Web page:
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The Aichi E12A was a two-seat twin-float reconnaissance floatplane designed in response to a Japanese Navy 12-Shi specification issued in 1937 for an aircraft to replace the Kawanishi E7K2 three-seat reconnaissance seaplane. The specification was issued to Aichi, Kawanishi and Nakajima, but before the prototypes had been completed a second 12-Shi specification was issued, calling for a three-seat floatplane, to be developed alongside the two seat model.
Only Aichi decided to develop both aircraft, producing prototypes of both the E12A and E13A. Kawanishi concentrated on the three seat version, producing the E13K, while Nakajima focused on their two-seat E12N.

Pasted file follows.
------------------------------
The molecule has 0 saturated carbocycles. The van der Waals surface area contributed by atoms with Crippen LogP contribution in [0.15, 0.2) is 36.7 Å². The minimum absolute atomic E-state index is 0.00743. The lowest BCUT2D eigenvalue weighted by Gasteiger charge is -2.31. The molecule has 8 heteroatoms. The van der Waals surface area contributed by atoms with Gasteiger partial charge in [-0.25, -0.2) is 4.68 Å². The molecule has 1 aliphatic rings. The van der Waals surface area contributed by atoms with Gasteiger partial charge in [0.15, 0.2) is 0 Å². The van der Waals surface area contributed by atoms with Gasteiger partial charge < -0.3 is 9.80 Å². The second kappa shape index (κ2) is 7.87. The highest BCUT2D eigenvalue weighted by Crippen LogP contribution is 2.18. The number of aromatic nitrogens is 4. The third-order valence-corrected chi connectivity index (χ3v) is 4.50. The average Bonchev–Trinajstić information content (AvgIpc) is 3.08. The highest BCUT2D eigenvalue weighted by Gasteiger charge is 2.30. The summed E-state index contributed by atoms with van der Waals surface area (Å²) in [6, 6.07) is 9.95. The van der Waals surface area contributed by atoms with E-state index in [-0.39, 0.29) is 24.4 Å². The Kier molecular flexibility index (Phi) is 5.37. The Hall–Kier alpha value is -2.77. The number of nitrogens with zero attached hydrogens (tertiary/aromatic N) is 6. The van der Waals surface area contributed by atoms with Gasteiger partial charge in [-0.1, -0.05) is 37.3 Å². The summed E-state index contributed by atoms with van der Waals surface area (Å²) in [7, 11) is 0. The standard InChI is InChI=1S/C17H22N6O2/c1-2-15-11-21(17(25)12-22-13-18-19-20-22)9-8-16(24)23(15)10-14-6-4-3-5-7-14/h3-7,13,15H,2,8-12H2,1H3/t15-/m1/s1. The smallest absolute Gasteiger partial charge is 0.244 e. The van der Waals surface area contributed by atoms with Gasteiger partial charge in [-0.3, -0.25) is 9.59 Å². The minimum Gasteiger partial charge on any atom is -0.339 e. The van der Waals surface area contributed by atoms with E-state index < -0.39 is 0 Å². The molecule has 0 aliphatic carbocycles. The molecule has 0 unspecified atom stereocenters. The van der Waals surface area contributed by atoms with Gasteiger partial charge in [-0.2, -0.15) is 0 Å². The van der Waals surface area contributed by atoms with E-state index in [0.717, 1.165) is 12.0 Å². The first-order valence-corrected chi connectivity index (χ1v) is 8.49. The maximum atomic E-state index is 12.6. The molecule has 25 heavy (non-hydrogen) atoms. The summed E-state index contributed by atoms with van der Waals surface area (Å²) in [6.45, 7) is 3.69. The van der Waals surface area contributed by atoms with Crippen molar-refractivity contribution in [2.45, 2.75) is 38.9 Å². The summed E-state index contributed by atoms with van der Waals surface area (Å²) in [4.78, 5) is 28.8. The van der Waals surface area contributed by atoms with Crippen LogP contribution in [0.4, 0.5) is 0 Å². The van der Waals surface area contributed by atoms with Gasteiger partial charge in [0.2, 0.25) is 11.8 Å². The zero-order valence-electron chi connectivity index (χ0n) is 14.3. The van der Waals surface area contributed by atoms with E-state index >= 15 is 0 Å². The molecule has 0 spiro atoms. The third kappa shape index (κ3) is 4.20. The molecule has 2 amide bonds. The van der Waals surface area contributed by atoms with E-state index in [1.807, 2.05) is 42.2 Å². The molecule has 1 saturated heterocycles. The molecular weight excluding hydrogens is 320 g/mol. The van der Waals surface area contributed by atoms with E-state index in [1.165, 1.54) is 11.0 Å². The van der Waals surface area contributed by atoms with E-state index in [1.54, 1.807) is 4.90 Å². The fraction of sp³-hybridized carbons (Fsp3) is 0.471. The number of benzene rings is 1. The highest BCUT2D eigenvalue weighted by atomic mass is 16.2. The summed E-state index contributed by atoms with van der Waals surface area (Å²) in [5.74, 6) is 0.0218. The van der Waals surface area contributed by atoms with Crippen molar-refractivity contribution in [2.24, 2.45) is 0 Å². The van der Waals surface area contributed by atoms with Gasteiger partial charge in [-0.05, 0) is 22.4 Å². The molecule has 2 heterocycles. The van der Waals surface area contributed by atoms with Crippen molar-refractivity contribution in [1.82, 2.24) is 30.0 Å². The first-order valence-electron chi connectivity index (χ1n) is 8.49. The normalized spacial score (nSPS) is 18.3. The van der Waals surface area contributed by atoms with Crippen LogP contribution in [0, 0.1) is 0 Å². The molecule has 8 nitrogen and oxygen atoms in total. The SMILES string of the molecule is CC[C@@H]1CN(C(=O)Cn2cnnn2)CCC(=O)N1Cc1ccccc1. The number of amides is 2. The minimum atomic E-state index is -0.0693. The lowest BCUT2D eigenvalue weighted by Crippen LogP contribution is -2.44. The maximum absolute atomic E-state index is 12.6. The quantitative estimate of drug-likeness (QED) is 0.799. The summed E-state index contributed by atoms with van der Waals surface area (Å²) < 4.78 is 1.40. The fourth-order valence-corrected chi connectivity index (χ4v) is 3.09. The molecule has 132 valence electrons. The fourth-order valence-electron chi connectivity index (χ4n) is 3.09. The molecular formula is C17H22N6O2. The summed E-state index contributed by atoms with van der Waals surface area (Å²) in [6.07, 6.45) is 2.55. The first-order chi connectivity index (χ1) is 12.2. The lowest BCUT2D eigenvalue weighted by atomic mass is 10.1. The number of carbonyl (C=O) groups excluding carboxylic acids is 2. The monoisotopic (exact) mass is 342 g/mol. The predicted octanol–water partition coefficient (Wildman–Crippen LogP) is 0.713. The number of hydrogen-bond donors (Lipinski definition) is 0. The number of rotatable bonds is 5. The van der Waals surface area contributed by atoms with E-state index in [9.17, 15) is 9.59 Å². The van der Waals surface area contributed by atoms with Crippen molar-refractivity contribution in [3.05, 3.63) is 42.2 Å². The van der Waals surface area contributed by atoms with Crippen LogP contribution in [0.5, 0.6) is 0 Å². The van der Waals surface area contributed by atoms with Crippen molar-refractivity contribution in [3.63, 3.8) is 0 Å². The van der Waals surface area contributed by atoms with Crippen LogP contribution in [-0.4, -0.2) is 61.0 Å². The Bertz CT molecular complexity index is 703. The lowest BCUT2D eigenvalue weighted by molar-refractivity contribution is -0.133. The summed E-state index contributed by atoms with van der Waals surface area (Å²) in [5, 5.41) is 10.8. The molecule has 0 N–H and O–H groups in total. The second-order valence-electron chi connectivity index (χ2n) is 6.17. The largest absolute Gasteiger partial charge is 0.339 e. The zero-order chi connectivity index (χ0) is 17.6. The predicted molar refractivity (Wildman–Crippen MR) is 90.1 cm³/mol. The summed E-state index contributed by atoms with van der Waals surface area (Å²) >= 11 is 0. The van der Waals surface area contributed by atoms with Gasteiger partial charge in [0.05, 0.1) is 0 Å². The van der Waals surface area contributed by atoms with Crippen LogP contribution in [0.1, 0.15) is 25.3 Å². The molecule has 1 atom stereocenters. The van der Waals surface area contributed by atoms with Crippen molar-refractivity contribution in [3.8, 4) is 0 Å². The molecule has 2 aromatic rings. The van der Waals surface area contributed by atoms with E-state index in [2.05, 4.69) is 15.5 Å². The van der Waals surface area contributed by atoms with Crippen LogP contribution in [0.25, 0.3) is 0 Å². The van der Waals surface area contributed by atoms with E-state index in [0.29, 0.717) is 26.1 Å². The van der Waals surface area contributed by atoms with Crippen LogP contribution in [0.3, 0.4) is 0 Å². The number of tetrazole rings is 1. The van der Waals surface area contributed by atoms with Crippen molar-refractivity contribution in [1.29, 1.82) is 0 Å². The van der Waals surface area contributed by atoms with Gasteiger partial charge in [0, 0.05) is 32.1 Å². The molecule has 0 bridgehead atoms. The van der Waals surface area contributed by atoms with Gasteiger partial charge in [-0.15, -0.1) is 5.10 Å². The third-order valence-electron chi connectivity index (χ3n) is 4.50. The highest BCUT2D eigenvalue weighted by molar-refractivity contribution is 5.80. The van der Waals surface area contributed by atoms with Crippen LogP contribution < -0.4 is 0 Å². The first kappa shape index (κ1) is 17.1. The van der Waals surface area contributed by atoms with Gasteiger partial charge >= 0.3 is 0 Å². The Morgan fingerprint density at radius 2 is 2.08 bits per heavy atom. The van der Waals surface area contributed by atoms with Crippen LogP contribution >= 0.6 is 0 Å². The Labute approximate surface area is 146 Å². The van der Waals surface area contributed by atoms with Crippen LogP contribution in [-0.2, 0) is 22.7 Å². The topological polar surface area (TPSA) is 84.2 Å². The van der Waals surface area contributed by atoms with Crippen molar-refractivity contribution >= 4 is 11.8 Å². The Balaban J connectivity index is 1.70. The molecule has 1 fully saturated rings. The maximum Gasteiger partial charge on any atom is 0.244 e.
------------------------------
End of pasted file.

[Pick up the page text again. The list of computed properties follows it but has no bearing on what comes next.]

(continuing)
The E12A was a single engined monoplane floatplane, powered by a 870hp Mitsubishi Zuisei radial engine. The two crewmen sat in tandem in a single cockpit. The aircraft was very similar to the E13A, which was simply a larger version of the same design, with a more powerful engine.
The prototype E12As and E13As were both ready at the end of 1938. Aichi’s own tests showed that the larger but more powerful aircraft was faster and more stable in flight. By 1939 the Japanese Navy had also decided that it preferred the three seat designs, and so work on the E12A (and on the E12N) was suspended. Competitive tests of the Aichi E13A and Kawanishi E13K followed, and in December 1940 the Aichi design was declared the winner, entering production as the Navy Type 0 Reconnaissance Seaplane Model 1.
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